Results: The majority was younger than 35 years (64.1%), male (96.7%), married (81.8%), had at least a primary education (66.6%), and belonged to Dalit, Janajati and religious minorities (53.7%). The prevalence of psychological morbidity was 13.5% (CI: 11.2-16.1%). Participants aged 45 years and above (adjusted prevalence ratio (aPR) = 2.74), from the Terai (aPR = 3.29), a religious minority (aPR = 3.64), who received no sick leave (aPR = 2.4), with existing health problems (aPR = 2.0) and having difficulty in accessing health care (aPR = 1.88) were more likely than others to exhibit a psychological morbidity.

Conclusion: This study demonstrated that psychological morbidity was prevalent in the study participants and varied significantly with individual characteristics, work conditions and health. Multifaceted approaches including psychological counselling for returnees and protection of labour and health rights in the workplace are recommended to help reduce psychological morbidity.
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http://dx.doi.org/10.1186/s12889-019-7881-zDOI Listing
http://www.ncbi.nlm.nih.gov/pmc/articles/PMC6858657PMC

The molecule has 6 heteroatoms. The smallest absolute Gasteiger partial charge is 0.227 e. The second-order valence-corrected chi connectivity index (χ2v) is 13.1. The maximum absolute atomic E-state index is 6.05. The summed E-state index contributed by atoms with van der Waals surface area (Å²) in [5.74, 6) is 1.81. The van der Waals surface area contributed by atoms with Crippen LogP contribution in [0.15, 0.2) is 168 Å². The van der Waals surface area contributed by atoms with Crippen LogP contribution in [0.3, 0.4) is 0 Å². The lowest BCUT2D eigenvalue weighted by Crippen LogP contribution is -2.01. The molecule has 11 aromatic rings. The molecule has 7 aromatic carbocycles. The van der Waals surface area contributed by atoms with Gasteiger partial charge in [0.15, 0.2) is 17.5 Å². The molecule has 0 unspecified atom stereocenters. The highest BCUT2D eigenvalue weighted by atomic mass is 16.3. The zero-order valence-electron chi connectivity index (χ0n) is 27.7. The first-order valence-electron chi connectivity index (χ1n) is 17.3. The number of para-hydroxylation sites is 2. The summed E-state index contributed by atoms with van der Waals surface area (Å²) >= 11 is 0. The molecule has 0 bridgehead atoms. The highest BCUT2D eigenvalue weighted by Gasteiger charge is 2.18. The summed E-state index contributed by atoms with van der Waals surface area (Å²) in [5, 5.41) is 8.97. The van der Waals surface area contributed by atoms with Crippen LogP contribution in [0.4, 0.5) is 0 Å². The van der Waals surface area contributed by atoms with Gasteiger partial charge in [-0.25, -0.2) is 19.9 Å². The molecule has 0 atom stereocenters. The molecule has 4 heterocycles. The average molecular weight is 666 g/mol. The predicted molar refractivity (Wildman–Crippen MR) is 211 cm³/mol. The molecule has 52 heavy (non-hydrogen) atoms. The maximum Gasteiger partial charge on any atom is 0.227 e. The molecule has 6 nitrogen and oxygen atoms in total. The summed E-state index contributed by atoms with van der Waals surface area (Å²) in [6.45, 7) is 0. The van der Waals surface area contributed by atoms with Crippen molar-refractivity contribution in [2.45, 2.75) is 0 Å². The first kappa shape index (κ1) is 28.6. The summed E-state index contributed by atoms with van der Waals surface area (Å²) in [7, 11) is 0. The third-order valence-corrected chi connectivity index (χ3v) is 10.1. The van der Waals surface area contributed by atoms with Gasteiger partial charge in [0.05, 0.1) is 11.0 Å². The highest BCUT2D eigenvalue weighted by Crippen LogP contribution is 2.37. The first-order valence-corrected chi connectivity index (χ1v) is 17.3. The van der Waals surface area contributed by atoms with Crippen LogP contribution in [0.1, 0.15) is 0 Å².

November 2019

Sudden cardiac death and kidney health related problems among Nepali migrant workers in Malaysia.

Nepal J Epidemiol 2019 Sep 30;9(3):788-791. Epub 2019 Sep 30.

Visiting Professor, Nobel College, Pokhara University, Nepal.

This paper reports on a consultation meeting that discussed two emerging health issues of Nepali migrant workers in Malaysia and the ways they can be addressed. Primarily, it focused on the issue of sudden cardiac deaths of Nepali migrant workers in Malaysia. This issue has been raised internationally by both scientific and media in the recent years. Secondly, it discussed kidney health related problem among Nepali migrant workers which has caught the attention of Nepali media recently. The meeting was organized in Kuala Lumpur, Malaysia on 19th April, 2019 where twenty people including health researchers, representatives of migrant related national and international organizations, and Nepali migrant workers participated. The meeting concluded that three types of data collection are needed: (1) good record of deaths, if at possible proper post-mortems; (2) a verbal autopsy tool to help identify underlying causes ; and qualitative research into kidney related problems.
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http://dx.doi.org/10.3126/nje.v9i3.25805DOI Listing
http://www.ncbi.nlm.nih.gov/pmc/articles/PMC6824844PMC
September 2019

Hormone use among Nepali transgender women: a qualitative study.

BMJ Open 2019 10 22;9(10):e030464. Epub 2019 Oct 22.

Manmohan Memorial Institute of Health Sciences, Kathmandu, Nepal.

Objectives: There is a dearth of information on transgender individuals in Nepal, particularly studies exploring their use of hormone therapies. The objectives of this study therefore were to explore (1) how hormones are used, (2) types of hormones used and (3) side effects experienced by transgender women after hormone use. This is the first study of its kind in Nepal addressing this important public health issue.

Setting: The study was conducted in four districts of Nepal: Kathmandu, Sunsai, Banke and Kaski.